Every month we carefully track the most popular and significant environmental history articles, videos, audio, and other items making their way through the online environmental history (#envhist) community. Also check out the second installment of our monthly #EnvHist Worth Reading videos above. Here are our choices for items most worth reading from October 2014.
Harold Fisk was a cartographer who was commissioned by US Army Corp of Engineers in 1944 to conduct a “Geological Investigation of the Alluvial Valley of the Lower Mississippi River.” Using geological evidence, Fisk mapped the past paths of the Mississippi River and the result is visually stunning. Kyle Hill, writing for Nerdist, fittingly states that the “maps are an incredible visualization of a river.”
Another visually based-selection: in the latest installment of Environmental History’s Field Notes, Alexander Hall looks at the photographs of Joseph Hardman, which were taken from the 1930s to 1950s in Cumbria. He writes that “Hardman’s photographs present a great resource for environmental historians in their attempts to narrate cultural and landscape histories that have often left few textual records.” As part of the snow scenes project, Hall found 500 photos that depicted winter conditions. In the post, he shows how the merging of these historical photographs with contemporary photographs of the landscapes help to illustrate change over time.
Demonstrating the close relationship between environmental history and the history of science, retired US Forest Service Research Forester, Stephen Arno, wrote a piece this month for the Forest History Society’s blog, Peeling Back the Bark. Arno show why fire management practices, which replaced fire suppression methods in the 1970s, have been difficult to implement. He argues that “to understand why fire management is impeded and perhaps gain insight for advancing its application we need to look at the history of fire policy in tandem with the development of the science of disturbance ecology.” Arno’s piece effectively illustrates the way in which environmental history can be used to inform current policy.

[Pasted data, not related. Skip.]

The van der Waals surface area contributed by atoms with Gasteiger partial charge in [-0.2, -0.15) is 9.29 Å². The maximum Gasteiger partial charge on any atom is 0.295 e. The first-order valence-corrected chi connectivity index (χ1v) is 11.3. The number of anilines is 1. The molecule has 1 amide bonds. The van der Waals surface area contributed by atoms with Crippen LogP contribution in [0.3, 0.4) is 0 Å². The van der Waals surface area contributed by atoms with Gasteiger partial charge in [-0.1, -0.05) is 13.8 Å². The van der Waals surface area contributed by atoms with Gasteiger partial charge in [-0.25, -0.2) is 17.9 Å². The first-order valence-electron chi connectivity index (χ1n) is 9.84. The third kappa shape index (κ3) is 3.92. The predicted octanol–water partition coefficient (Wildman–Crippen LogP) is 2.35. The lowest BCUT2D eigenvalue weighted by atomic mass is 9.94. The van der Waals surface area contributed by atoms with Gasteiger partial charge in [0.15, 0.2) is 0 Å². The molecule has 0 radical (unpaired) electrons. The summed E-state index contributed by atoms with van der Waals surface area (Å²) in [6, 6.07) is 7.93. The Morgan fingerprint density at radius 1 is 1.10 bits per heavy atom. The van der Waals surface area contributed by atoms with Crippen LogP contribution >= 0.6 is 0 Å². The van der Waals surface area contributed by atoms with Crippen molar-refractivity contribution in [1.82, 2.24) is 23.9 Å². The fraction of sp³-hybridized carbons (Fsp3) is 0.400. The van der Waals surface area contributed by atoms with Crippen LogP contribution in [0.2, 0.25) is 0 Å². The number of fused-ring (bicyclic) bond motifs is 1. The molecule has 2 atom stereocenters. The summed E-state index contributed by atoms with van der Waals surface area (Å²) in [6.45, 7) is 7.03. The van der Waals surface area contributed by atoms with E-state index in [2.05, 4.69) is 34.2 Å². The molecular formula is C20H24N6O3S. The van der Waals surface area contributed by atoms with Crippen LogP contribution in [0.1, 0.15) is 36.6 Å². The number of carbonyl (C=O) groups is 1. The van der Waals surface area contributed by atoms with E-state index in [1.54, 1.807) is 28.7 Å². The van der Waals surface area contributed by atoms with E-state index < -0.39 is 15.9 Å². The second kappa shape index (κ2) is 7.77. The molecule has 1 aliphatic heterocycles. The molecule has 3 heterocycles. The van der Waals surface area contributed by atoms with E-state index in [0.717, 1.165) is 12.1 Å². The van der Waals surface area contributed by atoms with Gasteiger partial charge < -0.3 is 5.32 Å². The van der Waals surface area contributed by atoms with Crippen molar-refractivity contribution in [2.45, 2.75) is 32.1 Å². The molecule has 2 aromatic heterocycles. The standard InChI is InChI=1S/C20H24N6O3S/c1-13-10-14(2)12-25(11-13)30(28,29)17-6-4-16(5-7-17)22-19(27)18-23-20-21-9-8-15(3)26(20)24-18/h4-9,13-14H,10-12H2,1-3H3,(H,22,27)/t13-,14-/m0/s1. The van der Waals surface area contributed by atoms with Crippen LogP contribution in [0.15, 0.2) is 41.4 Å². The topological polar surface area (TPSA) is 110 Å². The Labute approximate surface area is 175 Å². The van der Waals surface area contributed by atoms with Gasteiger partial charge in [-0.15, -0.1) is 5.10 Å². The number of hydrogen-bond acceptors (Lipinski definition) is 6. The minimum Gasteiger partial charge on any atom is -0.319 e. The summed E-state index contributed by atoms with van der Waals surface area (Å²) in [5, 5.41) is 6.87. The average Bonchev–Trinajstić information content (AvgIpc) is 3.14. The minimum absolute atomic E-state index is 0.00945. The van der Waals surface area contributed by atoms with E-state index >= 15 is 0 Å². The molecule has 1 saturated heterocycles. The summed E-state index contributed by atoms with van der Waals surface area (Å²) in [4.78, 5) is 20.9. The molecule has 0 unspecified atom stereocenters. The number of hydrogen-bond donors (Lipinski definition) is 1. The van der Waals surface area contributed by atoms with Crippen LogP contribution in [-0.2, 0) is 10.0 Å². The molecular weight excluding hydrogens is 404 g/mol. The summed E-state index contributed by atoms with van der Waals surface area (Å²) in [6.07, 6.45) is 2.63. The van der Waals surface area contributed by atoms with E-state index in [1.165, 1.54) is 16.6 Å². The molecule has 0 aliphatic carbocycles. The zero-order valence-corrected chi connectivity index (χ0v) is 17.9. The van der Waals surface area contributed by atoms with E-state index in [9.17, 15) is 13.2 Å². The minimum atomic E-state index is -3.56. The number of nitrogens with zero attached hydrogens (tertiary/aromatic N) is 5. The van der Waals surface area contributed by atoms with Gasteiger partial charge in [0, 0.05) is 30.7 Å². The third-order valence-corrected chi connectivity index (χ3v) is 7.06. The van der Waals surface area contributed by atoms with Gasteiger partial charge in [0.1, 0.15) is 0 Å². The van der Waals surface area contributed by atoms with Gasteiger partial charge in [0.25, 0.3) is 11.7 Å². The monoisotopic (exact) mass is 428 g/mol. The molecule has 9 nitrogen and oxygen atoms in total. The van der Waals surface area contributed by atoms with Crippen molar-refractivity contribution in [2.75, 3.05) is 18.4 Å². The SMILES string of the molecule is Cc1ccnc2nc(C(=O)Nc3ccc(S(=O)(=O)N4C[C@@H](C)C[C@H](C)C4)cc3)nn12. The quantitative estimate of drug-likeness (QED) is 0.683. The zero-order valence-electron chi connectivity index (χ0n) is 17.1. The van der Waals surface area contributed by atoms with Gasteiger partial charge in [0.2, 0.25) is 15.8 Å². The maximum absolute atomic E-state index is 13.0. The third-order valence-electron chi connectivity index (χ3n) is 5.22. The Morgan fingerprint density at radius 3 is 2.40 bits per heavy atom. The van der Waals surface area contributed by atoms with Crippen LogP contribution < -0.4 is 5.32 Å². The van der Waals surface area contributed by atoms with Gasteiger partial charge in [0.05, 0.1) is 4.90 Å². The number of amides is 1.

Edge Effects, the new blog of the Center for Culture, History, and Environment (CHE) at the University of Wisconsin-Madison, made its debut in October. One of the first pieces dealt with the CHE’s trip to northern Wisconsin in pursuit of “landscapes of extraction” that could tell stories of how the land and people have been shaped by mining. The post is divided into three sections and serves as a good companion piece to the work of the Abandoned Mines project at Memorial University, led by John Sandlos and Arn Keeling.
The last selection for this month is a throwback to an environmental history classic, Alfred W. Crosby’s Columbian Exchange. Megan Gambino, at Smithsonian.com, interviews Crosby about the term, ‘Columbian exchange’ and the book by the same name. Crosby states that the Columbian exchange is not a difficult concept, but it did not work itself into the history discipline until the 1970s because historians were thinking politically and ideologically, rather than ecologically. In the interview, Crosby answers questions about his research process, how the book was originally perceived, and the specific species/diseases that were involved in the exchange.
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